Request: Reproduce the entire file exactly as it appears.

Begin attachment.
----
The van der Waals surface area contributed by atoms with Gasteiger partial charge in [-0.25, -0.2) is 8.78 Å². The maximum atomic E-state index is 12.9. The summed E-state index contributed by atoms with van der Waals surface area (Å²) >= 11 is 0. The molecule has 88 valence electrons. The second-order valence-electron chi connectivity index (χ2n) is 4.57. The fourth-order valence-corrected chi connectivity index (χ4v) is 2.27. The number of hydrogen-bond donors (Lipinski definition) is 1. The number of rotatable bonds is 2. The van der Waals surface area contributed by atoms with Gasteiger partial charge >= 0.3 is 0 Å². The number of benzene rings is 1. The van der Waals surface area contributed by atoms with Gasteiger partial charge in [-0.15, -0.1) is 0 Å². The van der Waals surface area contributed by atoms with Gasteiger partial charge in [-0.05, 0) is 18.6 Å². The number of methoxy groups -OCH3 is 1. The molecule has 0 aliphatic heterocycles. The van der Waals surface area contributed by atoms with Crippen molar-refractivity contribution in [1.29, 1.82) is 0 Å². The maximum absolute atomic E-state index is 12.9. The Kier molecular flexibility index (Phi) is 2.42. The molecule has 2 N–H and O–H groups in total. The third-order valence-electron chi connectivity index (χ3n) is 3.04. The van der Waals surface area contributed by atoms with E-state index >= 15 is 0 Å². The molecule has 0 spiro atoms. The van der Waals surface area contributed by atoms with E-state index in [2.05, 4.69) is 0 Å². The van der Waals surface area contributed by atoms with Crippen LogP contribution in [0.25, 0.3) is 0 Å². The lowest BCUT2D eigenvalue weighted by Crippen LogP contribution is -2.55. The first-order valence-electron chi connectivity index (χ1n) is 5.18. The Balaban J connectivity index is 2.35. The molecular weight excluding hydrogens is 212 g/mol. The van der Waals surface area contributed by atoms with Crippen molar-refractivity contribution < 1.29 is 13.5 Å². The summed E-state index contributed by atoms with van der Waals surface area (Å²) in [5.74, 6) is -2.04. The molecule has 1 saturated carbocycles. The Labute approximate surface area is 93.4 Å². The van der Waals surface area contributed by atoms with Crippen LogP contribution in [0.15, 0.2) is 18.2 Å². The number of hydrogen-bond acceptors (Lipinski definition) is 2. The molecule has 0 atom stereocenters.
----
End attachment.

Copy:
The van der Waals surface area contributed by atoms with Gasteiger partial charge in [-0.25, -0.2) is 8.78 Å². The maximum atomic E-state index is 12.9. The summed E-state index contributed by atoms with van der Waals surface area (Å²) >= 11 is 0. The molecule has 88 valence electrons. The second-order valence-electron chi connectivity index (χ2n) is 4.57. The fourth-order valence-corrected chi connectivity index (χ4v) is 2.27. The number of hydrogen-bond donors (Lipinski definition) is 1. The number of rotatable bonds is 2. The van der Waals surface area contributed by atoms with Gasteiger partial charge >= 0.3 is 0 Å². The number of benzene rings is 1. The van der Waals surface area contributed by atoms with Gasteiger partial charge in [-0.15, -0.1) is 0 Å². The van der Waals surface area contributed by atoms with Gasteiger partial charge in [-0.05, 0) is 18.6 Å². The number of methoxy groups -OCH3 is 1. The molecule has 0 aliphatic heterocycles. The van der Waals surface area contributed by atoms with Crippen molar-refractivity contribution in [1.29, 1.82) is 0 Å². The maximum absolute atomic E-state index is 12.9. The Kier molecular flexibility index (Phi) is 2.42. The molecule has 2 N–H and O–H groups in total. The third-order valence-electron chi connectivity index (χ3n) is 3.04. The van der Waals surface area contributed by atoms with E-state index >= 15 is 0 Å². The molecule has 0 spiro atoms. The van der Waals surface area contributed by atoms with E-state index in [2.05, 4.69) is 0 Å². The van der Waals surface area contributed by atoms with Crippen LogP contribution in [0.25, 0.3) is 0 Å². The lowest BCUT2D eigenvalue weighted by Crippen LogP contribution is -2.55. The first-order valence-electron chi connectivity index (χ1n) is 5.18. The Balaban J connectivity index is 2.35. The molecular weight excluding hydrogens is 212 g/mol. The van der Waals surface area contributed by atoms with Crippen molar-refractivity contribution < 1.29 is 13.5 Å². The summed E-state index contributed by atoms with van der Waals surface area (Å²) in [5.74, 6) is -2.04. The molecule has 1 saturated carbocycles. The Labute approximate surface area is 93.4 Å². The van der Waals surface area contributed by atoms with Crippen LogP contribution in [0.15, 0.2) is 18.2 Å². The number of hydrogen-bond acceptors (Lipinski definition) is 2. The molecule has 0 atom stereocenters.